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When I was younger, I was pretty reliant on the gatekeepers. The people who, in business and in music and in art, in all of my passion areas, had the power to tell me Yes or No, to make my dreams a reality for me. When I was younger, that seemed smart. Thank fuck that I grew up.

The problem with the way the world used to be is that it was pretty much built on gatekeepers. When I look at the music industry in particular, that’s the way it was built around record labels, management companies, booking agents and so on, all the people from whom you had to get a Yes before you could quote unquote Make It.

But that’s a dumb system. Because it means that a select group of people get to be the ones who decide what’s good for the rest of us, and who can and can’t create their passionate work.

That’s not the way the world needs to, or should be. That’s not the way we have to work. Today, we can do pretty much anything, from starting a company to launching a black metal album, without anybody telling us no. And that’s a wonderful thing.

Your biggest enemy is the voice that says Well, You Tried — Now Give Up.

We don’t quit because our inner voices say we’re not good enough. Not all the time anyway. We quit because our inner voices say well, we tried and we blew it so now we’ve got a valid reason to stop trying. That voice is encouraged when gatekeepers tell you No. It’s encouraged when you’ve given other people the authority to tell you what you can and can’t do or chase or follow or work on.

When you give them that authority, you say to yourself that it’s out of your hands, and you give yourself a reason to stop trying. Because hey, you did try — you asked someone for permission and they said no. But here’s the rub — that’s not trying. That’s a cop out.

People enjoy saying No because they’re used to it and it’s easy.

It’s always easier for people to tell you No than it is for them to say Yes. A No means they don’t have to do any work and you’ll fuck right off and leave ’em alone. A Yes means they’ve committed to something. You try giving a busy person that choice, and tell me which option you’d bet your money on.

No comes easy to folks because we grow up hearing it all the time. How many parents say Yes to their kids even half as often as they say No? How many parents open possibilities up instead of closing options off? How many times are we told You Can’t Do That and left to figure out what we can do on our own?

When you add it all up, you start to understand that the gatekeepers we rely on are far more likely to tell us No than they are to say Yes, no matter how hard we’ve worked or how much we think we’ve stacked the odds in our favor.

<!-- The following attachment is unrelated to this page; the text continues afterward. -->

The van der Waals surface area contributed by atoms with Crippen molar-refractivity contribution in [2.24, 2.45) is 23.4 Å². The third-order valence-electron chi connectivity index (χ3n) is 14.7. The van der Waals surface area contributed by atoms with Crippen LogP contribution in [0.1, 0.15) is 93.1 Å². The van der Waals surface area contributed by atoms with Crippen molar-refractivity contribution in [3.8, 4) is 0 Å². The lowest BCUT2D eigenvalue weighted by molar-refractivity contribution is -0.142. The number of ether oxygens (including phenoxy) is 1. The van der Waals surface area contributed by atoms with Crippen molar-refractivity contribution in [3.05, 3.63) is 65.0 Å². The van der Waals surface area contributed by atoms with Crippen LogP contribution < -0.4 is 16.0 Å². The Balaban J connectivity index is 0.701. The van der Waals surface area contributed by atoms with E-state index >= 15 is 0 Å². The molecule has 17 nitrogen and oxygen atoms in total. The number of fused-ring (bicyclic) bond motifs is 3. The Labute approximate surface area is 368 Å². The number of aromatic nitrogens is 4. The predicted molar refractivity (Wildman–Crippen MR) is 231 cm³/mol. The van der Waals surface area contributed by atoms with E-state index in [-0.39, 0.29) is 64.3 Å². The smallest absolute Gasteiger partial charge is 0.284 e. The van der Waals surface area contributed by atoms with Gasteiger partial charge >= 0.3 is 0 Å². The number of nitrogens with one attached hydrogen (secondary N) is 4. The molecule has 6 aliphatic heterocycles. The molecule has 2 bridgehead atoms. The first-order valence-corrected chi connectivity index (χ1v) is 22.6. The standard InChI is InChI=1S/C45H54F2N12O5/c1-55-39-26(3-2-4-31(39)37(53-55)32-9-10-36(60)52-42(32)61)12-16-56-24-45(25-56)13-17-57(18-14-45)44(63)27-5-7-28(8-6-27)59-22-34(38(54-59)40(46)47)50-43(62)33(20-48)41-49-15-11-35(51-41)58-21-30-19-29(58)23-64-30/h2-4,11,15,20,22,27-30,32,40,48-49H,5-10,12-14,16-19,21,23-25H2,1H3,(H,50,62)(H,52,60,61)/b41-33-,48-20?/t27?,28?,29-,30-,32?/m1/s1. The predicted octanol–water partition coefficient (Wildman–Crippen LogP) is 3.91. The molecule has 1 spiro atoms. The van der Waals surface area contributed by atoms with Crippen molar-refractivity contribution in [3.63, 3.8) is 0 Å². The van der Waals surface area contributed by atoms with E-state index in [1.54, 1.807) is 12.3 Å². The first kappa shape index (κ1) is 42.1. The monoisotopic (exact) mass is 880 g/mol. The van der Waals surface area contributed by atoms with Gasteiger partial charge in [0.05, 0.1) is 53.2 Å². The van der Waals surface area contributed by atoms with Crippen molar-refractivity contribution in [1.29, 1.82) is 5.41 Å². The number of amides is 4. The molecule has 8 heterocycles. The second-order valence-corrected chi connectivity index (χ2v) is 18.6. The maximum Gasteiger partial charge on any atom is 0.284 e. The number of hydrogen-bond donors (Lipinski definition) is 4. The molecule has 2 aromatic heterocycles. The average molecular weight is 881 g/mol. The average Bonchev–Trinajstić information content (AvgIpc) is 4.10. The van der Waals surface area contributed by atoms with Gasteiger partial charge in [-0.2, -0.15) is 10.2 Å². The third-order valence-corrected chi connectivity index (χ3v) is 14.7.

There’s nothing more depressing than rejection.

I’ve got so many rejection letters. From companies like Apple and Microsoft, even Buffer and Atlassian and a bunch of Aussie VC firms. From record labels like Sony, EMI, Victory, Dischord…from publishers, from agents, from art galleries, from DC Comics and Marvel, from Twitter, Facebook, Google, Instagram, LinkedIn, from MySpace back in the day, and from TIME magazine years before they approached me to invite me to write for Motto.

Every single one of those rejections hit me like a metric fuck tonne of bricks. I felt like I was a failure, every single time. And you know what? I probably sat down in the shower, drinking Budweiser and listening to Tom Waits, because I have a glorious track record of being really shit at handling emotional let downs in a positive way. But I digress.

When I set myself up to meet those rejections, by relying on the gatekeepers to tell me whether or not I had their permission to be somebody and do something, I was committing to the possibility of feeling like absolute shit. I was committing myself to someone telling me No. I wasn’t telling myself Yes at all.

I try never to rely on gatekeepers anymore. I don’t pin my hopes on them. I want them to help me out, sure — I want the opportunities they can give me. But there’s no way I want to make their permission the be-all and end-all.

That’s why I don’t just chase publishing opportunities. I get out and make publishing opportunities.

That’s why I don’t just wait for people to let me speak. I make my own opportunities by booking a room and telling people to come and hear me talk.

That’s why I don’t just pitch investors for Creatomic, I fund it myself so that the only person who I have to rely on to say Yes is me.

Those ways of avoiding the gatekeeper are possible because I have the online tools necessary to communicate with anyone and everyone at any given time. I don’t totally reject the outside help of the people who can help me, but I also don’t rely on it entirely and sit around wishing I had someone tell me Yes.

While I’m waiting to hear that Yes, I’m giving myself permission every day to get out there and get it done.


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